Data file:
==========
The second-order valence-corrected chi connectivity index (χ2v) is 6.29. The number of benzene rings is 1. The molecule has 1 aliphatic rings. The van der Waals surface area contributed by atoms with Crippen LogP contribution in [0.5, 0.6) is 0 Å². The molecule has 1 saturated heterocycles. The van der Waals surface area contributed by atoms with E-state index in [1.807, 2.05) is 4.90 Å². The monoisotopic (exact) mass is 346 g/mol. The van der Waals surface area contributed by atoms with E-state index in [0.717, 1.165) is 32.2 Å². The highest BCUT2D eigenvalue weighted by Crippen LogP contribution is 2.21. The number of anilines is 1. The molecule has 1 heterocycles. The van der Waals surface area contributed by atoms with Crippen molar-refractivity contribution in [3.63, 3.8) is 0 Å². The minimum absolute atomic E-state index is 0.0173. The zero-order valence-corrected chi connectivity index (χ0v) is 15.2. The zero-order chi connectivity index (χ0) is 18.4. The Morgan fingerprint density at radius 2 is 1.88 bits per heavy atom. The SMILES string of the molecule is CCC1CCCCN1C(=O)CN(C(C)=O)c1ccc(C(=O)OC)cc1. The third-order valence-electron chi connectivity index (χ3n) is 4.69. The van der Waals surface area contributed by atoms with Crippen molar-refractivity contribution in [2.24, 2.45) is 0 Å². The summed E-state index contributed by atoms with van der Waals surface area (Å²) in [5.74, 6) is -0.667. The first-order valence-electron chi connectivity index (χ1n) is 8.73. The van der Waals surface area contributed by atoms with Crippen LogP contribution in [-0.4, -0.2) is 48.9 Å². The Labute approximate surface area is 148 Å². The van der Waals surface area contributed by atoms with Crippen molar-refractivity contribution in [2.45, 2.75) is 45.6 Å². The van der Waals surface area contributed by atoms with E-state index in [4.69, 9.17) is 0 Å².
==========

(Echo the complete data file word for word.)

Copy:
The second-order valence-corrected chi connectivity index (χ2v) is 6.29. The number of benzene rings is 1. The molecule has 1 aliphatic rings. The van der Waals surface area contributed by atoms with Crippen LogP contribution in [0.5, 0.6) is 0 Å². The molecule has 1 saturated heterocycles. The van der Waals surface area contributed by atoms with E-state index in [1.807, 2.05) is 4.90 Å². The monoisotopic (exact) mass is 346 g/mol. The van der Waals surface area contributed by atoms with E-state index in [0.717, 1.165) is 32.2 Å². The highest BCUT2D eigenvalue weighted by Crippen LogP contribution is 2.21. The number of anilines is 1. The molecule has 1 heterocycles. The van der Waals surface area contributed by atoms with Crippen molar-refractivity contribution in [3.63, 3.8) is 0 Å². The minimum absolute atomic E-state index is 0.0173. The zero-order valence-corrected chi connectivity index (χ0v) is 15.2. The zero-order chi connectivity index (χ0) is 18.4. The Morgan fingerprint density at radius 2 is 1.88 bits per heavy atom. The SMILES string of the molecule is CCC1CCCCN1C(=O)CN(C(C)=O)c1ccc(C(=O)OC)cc1. The third-order valence-electron chi connectivity index (χ3n) is 4.69. The van der Waals surface area contributed by atoms with Crippen molar-refractivity contribution in [2.24, 2.45) is 0 Å². The summed E-state index contributed by atoms with van der Waals surface area (Å²) in [5.74, 6) is -0.667. The first-order valence-electron chi connectivity index (χ1n) is 8.73. The van der Waals surface area contributed by atoms with Crippen LogP contribution in [-0.4, -0.2) is 48.9 Å². The Labute approximate surface area is 148 Å². The van der Waals surface area contributed by atoms with Crippen molar-refractivity contribution in [2.45, 2.75) is 45.6 Å². The van der Waals surface area contributed by atoms with E-state index in [4.69, 9.17) is 0 Å².